The writer: a clockwork boy
Almost 2,000 years after the Antikythera Device, it was watchmakers who were pushing the boundaries of automation and early programming. One of the most intricate examples is “The Writer,” a mechanical doll created in 1774 by Swiss watchmaker Pierre Jaquet-Droz. Comprising over 6,000 moving parts, this small “boy” could write short messages made up of letters that can be removed, added, and rearranged.
Punch cards: the first removable storage
Those of us of a certain age might remember — or at least, will have heard of — the days of programming with punch cards: those vast collections of paper cards punched with holes seemingly at random. Believe it or not, punch cards have been used since 1804, when Joseph-Marie Jacquard patented a special system for his looms. To use a traditional loom, the weaver must select which threads to use and manually raise and lower each set of threads for each row of the weave.
The Jacquard loom punch cards automated this. Threads that corresponded with punch card holes were lifted up while threads under parts of the card with no holes stayed put. For the next row of the weave, another punch card was used. As you might imagine, the Jacquard loom was able to produce the most complicated weave patterns in a fraction of the time. What was even more revolutionary was that the punch cards were replaceable and transportable, leading to the first known example of removable storage.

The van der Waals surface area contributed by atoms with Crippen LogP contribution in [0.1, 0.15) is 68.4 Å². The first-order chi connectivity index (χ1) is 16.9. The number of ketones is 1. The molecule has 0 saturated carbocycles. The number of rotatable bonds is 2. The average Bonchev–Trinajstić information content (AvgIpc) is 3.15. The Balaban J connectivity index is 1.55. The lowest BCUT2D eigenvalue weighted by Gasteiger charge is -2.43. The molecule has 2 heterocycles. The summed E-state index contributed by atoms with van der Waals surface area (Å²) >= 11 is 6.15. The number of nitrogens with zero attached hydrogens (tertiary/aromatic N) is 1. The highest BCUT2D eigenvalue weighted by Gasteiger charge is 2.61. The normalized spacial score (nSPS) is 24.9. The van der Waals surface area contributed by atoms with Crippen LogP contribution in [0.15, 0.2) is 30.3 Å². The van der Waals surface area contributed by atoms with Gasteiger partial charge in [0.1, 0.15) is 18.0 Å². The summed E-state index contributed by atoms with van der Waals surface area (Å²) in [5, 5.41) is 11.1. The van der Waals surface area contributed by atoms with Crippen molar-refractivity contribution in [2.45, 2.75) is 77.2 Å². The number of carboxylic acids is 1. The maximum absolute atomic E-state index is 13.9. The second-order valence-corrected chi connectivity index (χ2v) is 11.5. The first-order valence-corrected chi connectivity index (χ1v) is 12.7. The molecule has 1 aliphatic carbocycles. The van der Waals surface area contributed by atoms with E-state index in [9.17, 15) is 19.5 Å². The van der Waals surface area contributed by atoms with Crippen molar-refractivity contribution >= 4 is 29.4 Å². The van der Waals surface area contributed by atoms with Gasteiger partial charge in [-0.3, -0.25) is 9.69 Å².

Ada Lovelace’s first computer program
With Jaquet-Droz’s precise mechanical system and Jaquard’s punch cards already well known in 19th-Century England, it’s no surprise that someone thought to combine the two. The Analytical Engine designed by Charles Babbage was a mechanical computer capable of logical operations, loops, and conditional branching. It even was able to store numbers.
Although the Analytical Engine was never built, Ada Lovelace became an expert in its design and operation. And in 1843, she translated a French description of the machine into English. In the translation, Lovelace added her copious notes and annotations, which included a method of calculating Bernoulli numbers using the Analytical Engine. This became known as the world’s first complete computer program.
The computer as more than just a calculator
Lovelace’s contribution to modern programming and computing extended beyond simply putting together a program. Almost everyone in Lovelace’s time, including Babbage, saw the future of computing as just a way to solve complex mathematical functions.
But, Lovelace believed that numerical outputs generated by computers could be used to represent just about anything, from mathematical solutions to musical notes to letters and words. Needless to say, it’s thanks to progressive thinkers like Lovelace that programming has advanced to what it is today: capable of performing almost any task through computers, robots, and everyday devices in our homes.
The legacy of Ada Lovelace
It’s thanks to Ada Lovelace’s combined technical skills and visionary insight that computer programming is such an important and respected career path today. And while it can be daunting to figure out what you need to become a Computer Programmer, there’s an easy place to start. Our Career Paths and programming tutorials will help guide you in learning the right skills to make you stand out from the pack.